Essays on Beef Calf Management Practices and the Market Value of Seller Reputation
Boline, Amy Ranae
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This thesis summarizes results from two recent surveys. The first essay discusses beef management and marketing practice adoption by Oklahoma cow-calf producers. Adoption rates for beef calf management and marketing practices as well as constraints and incentives to practice adoption are summarized. Increased reputation with buyers is a commonly cited incentive for producers to adopt certain practices. The second essay expands on this aspect of reputation with an additional survey. This survey uses a stated preference approach to elicit bids from feeder cattle buyers based upon varying levels of preconditioning and reputation. Results from both surveys contribute to the knowledge base in agricultural economics and also have valuable extension programming implications.The value of seller reputation in cattle markets is discussed anecdotally as an important component of the price paid by the buyer, but has not been observable with standard market data. A positive reputation may be built over time by marketing cattle that perform well for buyers� needs. That performance is linked to a host of things, including calf management practices and cattle genetics. Likewise, a negative reputation is possible as well. When sellers do not have an established reputation, it is possible that third-party certification of management practices partially substitutes for an established reputation regarding market value. This study will use an electronic survey administered to cattle buyers at live cattle auctions across Oklahoma to assess the contribution of seller reputation to market price for feeder cattle. The results will benefit cattle producers as the relative value of establishing a reputation or substituting third-party verification for reputation determines the incentives for adopting and/or certifying recommended management and marketing practices. This knowledge can be used to enhance the profitability of cattle producers through better decision making regarding management and marketing practices.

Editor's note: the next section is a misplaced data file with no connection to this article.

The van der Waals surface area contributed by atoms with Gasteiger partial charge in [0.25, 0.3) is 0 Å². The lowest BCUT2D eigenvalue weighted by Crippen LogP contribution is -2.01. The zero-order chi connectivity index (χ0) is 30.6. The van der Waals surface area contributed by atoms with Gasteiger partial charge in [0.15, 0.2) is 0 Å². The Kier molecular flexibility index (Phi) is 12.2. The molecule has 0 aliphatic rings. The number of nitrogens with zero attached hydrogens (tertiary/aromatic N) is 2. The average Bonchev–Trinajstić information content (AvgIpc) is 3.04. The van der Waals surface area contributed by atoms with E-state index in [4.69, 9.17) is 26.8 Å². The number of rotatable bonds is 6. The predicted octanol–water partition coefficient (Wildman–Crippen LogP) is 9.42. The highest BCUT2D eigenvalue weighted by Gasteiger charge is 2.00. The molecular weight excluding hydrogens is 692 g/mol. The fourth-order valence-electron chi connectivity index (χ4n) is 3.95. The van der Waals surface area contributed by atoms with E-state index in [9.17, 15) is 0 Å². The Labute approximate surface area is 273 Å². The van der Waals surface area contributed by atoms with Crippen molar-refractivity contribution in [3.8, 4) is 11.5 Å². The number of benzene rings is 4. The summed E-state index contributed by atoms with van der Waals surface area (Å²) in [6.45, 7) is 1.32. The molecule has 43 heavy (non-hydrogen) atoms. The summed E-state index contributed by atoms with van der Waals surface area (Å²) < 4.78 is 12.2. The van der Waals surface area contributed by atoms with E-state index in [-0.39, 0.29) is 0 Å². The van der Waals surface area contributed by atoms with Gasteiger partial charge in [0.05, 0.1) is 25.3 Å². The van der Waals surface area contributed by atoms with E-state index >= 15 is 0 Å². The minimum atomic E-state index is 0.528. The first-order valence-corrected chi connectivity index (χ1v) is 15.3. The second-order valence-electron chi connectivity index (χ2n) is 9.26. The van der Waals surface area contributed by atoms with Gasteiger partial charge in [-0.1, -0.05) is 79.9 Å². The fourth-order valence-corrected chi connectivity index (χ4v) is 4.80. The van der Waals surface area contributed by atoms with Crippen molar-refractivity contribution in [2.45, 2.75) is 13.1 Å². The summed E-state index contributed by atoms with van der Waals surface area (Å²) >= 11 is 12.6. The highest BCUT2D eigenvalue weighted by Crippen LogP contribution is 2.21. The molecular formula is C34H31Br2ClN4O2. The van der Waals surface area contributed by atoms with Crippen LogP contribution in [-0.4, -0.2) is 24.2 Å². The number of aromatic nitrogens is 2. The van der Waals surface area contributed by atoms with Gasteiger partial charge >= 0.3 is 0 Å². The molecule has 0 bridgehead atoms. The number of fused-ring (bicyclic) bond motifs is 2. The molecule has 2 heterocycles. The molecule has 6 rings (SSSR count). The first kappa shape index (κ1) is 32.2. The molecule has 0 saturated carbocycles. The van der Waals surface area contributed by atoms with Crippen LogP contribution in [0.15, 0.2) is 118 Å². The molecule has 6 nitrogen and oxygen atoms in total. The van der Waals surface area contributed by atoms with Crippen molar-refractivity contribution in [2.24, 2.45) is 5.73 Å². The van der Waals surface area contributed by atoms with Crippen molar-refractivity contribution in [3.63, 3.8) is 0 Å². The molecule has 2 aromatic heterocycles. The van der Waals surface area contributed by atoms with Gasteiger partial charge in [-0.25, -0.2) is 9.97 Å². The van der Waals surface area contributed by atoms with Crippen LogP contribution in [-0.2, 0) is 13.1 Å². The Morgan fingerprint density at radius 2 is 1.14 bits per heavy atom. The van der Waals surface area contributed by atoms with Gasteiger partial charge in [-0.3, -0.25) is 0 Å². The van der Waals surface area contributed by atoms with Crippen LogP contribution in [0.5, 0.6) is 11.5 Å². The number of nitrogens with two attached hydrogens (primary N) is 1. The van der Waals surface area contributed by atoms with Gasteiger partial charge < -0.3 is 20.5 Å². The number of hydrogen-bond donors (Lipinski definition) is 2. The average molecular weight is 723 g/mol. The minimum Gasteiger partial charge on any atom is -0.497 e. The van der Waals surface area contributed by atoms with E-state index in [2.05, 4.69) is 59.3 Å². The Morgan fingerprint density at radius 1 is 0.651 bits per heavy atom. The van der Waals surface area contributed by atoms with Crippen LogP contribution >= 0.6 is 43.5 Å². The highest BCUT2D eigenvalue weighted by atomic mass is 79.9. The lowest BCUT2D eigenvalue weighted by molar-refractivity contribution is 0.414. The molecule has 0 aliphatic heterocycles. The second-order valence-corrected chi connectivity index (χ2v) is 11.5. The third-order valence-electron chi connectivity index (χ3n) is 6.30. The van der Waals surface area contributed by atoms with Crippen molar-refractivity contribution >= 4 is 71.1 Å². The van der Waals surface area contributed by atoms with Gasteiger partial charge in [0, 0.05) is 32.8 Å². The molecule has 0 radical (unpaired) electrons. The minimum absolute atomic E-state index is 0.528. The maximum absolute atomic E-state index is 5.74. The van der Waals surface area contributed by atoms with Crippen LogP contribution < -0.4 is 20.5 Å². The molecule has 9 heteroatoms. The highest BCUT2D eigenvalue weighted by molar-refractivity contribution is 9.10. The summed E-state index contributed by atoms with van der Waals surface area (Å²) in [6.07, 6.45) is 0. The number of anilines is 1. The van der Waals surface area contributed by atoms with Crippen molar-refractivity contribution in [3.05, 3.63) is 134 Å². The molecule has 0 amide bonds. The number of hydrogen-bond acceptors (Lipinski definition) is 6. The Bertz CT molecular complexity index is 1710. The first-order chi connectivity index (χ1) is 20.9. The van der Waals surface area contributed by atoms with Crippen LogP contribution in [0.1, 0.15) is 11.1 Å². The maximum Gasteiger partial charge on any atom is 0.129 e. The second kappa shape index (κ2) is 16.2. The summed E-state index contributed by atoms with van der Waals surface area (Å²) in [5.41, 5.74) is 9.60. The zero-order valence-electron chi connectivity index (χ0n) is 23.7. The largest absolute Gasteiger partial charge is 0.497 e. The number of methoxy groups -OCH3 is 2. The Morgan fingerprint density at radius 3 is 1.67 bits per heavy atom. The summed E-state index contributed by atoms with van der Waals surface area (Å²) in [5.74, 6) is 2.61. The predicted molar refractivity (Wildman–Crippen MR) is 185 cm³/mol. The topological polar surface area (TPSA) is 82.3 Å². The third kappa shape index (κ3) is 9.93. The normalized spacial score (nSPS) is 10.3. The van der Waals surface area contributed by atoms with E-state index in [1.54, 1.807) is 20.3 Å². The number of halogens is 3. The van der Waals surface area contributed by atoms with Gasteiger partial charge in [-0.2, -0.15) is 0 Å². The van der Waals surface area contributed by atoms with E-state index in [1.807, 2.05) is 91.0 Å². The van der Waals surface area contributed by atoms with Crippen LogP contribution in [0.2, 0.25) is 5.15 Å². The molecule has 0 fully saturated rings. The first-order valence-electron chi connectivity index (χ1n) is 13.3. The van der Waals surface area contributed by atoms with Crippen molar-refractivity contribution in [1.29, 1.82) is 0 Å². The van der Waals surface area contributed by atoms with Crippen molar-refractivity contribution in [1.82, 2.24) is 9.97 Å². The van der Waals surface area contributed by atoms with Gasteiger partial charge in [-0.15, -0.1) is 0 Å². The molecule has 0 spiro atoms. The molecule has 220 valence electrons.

- OSU Theses